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I'm working on coming up with a solution for some yard track at our club, we have several sets of tracks that we'd like to get DCS working on.  We have a rotary switch to select one of "n" tracks to power at a time, so I came up with this scheme.

We will be using a separate TIU channel for this task, and it'll be used in passive mode.  The yard power comes through a high-current 22uh choke to avoid any issues with crosstalk with the DCS signal on the mainline.  Operation is as follows.

Starting with the Track Selector off, no power to the TIU channel or tracks.  Switch is rotated to the correct track, the relay is energized, and that track is connected to the TIU channel output.  This results in the DCS signal becoming active and emitting the watchdog.  The plan is to keep the engine silent until it's started up.

See any issue with the idea?  Got any suggestions to improve on it?

Switch Yard DCS Signal Manager

 The final solution, forget the stuff above!

This is the what we finally came up with.  It's a small add-in board to a DCS Remote Commander that turns the DCS-RC into a continuous watchdog generator.  It plugs into some pins we add to the PCB.

DCS-RC Watchdog Reset Generator Thru-Hole Gerber Files.zip

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Last edited by gunrunnerjohn
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John, before DCS was released I had that problem while learning the system.  I have my big yard with 23 tracks and my turntable with 40 tracks.   On my big yard each track was controlled with toggle switches.  On the 40 tracks at the turntable, control was done with rotary switches.  I ended up adding a common buss wire to all track grounds.  I immediately got a 10 signal.  I have that same 10 signal today.  People have had success with lighted bumpers.  As we know, yard tracks and sidings can be tricky.  I know Barry has lighted bumpers and has success with them.  Being a toy train guy, I love the look of the postwar red lighted bumper.  I may put them on yet and wire the center rail contact from another power source.  I was thinking a rail cut in front of the bumper and wire the end of the track with wires soldered to them.  The look of 23 lighted bumpers will please this toy train guy.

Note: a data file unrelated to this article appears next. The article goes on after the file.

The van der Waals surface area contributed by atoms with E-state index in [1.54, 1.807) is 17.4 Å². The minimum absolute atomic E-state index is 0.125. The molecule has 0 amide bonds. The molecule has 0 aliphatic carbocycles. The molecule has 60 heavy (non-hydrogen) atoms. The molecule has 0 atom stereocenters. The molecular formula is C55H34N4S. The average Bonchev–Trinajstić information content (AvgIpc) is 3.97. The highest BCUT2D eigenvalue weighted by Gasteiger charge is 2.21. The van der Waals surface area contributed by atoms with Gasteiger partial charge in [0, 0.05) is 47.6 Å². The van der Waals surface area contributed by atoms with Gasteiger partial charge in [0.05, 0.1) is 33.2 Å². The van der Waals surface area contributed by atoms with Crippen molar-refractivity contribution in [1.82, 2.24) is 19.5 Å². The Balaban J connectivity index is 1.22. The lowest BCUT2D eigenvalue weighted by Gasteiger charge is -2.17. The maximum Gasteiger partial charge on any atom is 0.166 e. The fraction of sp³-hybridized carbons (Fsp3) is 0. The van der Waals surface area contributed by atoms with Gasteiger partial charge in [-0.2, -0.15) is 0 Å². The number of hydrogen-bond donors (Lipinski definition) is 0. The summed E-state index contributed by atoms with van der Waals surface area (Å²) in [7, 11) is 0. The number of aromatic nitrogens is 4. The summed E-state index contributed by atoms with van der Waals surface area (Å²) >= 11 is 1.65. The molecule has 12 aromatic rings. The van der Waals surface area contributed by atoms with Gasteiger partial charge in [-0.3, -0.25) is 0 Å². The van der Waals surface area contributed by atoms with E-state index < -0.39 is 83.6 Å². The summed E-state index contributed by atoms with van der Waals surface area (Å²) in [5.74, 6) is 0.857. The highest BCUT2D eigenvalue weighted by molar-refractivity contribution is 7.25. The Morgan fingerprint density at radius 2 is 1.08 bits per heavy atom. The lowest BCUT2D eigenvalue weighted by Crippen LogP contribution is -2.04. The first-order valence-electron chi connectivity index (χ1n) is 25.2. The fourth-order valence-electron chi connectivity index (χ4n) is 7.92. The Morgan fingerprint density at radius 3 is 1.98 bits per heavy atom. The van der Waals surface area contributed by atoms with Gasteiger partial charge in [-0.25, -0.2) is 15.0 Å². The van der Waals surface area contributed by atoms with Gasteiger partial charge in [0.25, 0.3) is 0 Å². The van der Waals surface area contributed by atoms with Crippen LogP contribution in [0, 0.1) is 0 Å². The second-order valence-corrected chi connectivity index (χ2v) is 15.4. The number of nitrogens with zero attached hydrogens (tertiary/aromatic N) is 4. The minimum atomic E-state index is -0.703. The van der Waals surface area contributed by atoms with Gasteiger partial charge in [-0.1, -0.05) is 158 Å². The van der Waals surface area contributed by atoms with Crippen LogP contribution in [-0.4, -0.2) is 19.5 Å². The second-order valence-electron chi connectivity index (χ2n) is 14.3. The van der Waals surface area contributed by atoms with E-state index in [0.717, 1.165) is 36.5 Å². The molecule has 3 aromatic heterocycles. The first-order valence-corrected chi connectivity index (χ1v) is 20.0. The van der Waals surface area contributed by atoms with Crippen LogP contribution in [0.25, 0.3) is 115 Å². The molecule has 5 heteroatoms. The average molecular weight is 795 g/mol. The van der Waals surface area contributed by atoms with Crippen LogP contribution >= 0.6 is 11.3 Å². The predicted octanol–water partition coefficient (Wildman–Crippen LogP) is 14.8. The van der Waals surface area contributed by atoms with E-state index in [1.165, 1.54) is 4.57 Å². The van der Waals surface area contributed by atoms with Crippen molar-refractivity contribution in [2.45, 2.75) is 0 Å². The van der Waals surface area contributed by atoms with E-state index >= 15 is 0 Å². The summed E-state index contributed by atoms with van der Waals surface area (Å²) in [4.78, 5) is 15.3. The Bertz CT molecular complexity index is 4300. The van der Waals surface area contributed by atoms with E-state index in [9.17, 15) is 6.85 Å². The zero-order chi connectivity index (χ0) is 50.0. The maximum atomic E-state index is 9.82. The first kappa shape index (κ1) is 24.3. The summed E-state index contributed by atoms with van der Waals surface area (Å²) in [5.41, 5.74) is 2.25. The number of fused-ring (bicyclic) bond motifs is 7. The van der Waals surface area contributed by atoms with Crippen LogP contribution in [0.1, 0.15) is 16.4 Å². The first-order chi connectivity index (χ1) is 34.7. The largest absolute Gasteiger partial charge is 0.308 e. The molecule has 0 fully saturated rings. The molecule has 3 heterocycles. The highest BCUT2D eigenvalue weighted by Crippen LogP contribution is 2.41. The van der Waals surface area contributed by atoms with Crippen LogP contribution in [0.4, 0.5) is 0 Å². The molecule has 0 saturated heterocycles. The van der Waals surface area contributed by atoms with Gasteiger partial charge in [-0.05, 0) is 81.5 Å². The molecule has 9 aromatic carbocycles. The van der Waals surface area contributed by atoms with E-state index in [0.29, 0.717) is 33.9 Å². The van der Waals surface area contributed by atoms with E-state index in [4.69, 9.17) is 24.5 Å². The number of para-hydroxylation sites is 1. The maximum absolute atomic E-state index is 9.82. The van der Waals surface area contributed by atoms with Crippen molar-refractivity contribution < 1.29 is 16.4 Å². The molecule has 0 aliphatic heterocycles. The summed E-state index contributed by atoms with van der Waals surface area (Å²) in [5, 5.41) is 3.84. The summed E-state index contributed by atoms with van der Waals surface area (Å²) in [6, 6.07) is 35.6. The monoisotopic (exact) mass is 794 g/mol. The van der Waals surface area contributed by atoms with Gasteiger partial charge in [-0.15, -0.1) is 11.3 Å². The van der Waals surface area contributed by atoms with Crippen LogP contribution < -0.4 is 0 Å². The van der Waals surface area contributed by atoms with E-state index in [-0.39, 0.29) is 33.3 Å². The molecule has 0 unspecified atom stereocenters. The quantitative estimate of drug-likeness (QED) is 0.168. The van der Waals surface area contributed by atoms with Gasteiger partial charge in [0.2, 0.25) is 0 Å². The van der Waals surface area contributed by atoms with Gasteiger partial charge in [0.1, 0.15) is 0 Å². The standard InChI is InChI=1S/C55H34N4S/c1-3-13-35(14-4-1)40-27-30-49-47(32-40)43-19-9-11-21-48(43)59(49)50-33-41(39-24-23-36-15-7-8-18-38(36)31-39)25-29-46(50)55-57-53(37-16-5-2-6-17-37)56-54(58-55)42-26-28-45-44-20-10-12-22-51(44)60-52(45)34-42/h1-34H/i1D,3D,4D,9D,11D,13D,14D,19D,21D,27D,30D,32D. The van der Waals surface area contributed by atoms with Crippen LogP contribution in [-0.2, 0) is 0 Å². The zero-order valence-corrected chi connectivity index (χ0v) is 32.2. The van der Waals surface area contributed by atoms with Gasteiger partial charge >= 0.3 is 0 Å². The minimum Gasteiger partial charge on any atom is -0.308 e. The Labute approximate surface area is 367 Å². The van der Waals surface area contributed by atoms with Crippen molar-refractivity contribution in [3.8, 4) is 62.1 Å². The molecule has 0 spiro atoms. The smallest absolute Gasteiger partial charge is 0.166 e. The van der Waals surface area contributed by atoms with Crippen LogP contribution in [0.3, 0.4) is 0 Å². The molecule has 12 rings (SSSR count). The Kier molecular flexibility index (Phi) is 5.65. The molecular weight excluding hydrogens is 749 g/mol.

Last edited by Marty Fitzhenry

John,

There's a non-wiring method to having any MTH engine (or lashup!) come up dark and silent on any powered track after the watchdog signal has come and gone.

From page 105 of The DCS Companion 3rd Edition:

If a lashup is powered on after the watchdog signal has come and gone, perhaps if its siding was toggled on after voltage appeared at the TIU channel outputs connected to its siding, there are two ways to put the lashup into DCS mode. One way to put the lashup into DCS mode is to turn off power to the inputs for the TIU channel that is connected to the track upon which the lashup resides, toggle on the siding and then re-apply power. The other way is to first highlight the lashup in the remote's Active or Inactive Engine list. Then, flip the toggle switch and immediately press the thumbwheel to select the lashup. It will come up in DCS stealth mode, dark and silent. This also works with individual DCS engines.

 


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Barry Broskowitz posted:
The other way is to first highlight the lashup in the remote's Active or Inactive Engine list. Then, flip the toggle switch and immediately press the thumbwheel to select the lashup. It will come up in DCS stealth mode, dark and silent. This also works with individual DCS engines.